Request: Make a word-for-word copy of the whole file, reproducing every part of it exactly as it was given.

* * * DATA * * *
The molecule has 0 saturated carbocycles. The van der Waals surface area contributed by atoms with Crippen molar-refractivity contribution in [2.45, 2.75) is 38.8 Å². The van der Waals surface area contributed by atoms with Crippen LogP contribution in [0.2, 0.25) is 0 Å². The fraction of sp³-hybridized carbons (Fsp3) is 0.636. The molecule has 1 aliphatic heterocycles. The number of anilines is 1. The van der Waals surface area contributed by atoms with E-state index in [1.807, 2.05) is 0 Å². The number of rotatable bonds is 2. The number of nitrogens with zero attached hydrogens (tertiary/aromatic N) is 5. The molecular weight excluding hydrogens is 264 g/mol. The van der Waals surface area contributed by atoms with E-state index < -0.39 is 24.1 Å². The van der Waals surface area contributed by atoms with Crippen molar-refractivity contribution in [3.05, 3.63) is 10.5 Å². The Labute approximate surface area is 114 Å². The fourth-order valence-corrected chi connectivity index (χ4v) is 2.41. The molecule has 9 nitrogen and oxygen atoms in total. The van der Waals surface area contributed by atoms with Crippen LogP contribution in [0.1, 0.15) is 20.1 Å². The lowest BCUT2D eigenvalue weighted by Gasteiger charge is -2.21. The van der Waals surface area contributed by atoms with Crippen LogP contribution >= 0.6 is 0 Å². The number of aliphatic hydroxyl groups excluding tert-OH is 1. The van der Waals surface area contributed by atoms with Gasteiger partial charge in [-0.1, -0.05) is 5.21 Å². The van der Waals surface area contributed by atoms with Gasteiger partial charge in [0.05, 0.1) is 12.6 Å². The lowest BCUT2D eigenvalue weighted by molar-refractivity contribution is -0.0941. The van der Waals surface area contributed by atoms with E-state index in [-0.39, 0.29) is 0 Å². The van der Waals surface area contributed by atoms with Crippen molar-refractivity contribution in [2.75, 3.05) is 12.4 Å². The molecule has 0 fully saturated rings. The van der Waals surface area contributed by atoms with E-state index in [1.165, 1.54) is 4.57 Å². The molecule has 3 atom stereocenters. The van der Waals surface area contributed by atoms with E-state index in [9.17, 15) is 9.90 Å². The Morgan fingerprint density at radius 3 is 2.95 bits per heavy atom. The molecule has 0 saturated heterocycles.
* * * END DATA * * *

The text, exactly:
The molecule has 0 saturated carbocycles. The van der Waals surface area contributed by atoms with Crippen molar-refractivity contribution in [2.45, 2.75) is 38.8 Å². The van der Waals surface area contributed by atoms with Crippen LogP contribution in [0.2, 0.25) is 0 Å². The fraction of sp³-hybridized carbons (Fsp3) is 0.636. The molecule has 1 aliphatic heterocycles. The number of anilines is 1. The van der Waals surface area contributed by atoms with E-state index in [1.807, 2.05) is 0 Å². The number of rotatable bonds is 2. The number of nitrogens with zero attached hydrogens (tertiary/aromatic N) is 5. The molecular weight excluding hydrogens is 264 g/mol. The van der Waals surface area contributed by atoms with E-state index < -0.39 is 24.1 Å². The van der Waals surface area contributed by atoms with Crippen molar-refractivity contribution in [3.05, 3.63) is 10.5 Å². The Labute approximate surface area is 114 Å². The fourth-order valence-corrected chi connectivity index (χ4v) is 2.41. The molecule has 9 nitrogen and oxygen atoms in total. The van der Waals surface area contributed by atoms with Crippen LogP contribution in [0.1, 0.15) is 20.1 Å². The lowest BCUT2D eigenvalue weighted by Gasteiger charge is -2.21. The van der Waals surface area contributed by atoms with Crippen LogP contribution >= 0.6 is 0 Å². The number of aliphatic hydroxyl groups excluding tert-OH is 1. The van der Waals surface area contributed by atoms with Gasteiger partial charge in [-0.1, -0.05) is 5.21 Å². The van der Waals surface area contributed by atoms with Gasteiger partial charge in [0.05, 0.1) is 12.6 Å². The lowest BCUT2D eigenvalue weighted by molar-refractivity contribution is -0.0941. The van der Waals surface area contributed by atoms with E-state index in [-0.39, 0.29) is 0 Å². The van der Waals surface area contributed by atoms with Crippen molar-refractivity contribution in [2.75, 3.05) is 12.4 Å². The molecule has 0 fully saturated rings. The van der Waals surface area contributed by atoms with E-state index in [1.165, 1.54) is 4.57 Å². The molecule has 3 atom stereocenters. The van der Waals surface area contributed by atoms with E-state index in [9.17, 15) is 9.90 Å². The Morgan fingerprint density at radius 3 is 2.95 bits per heavy atom. The molecule has 0 saturated heterocycles.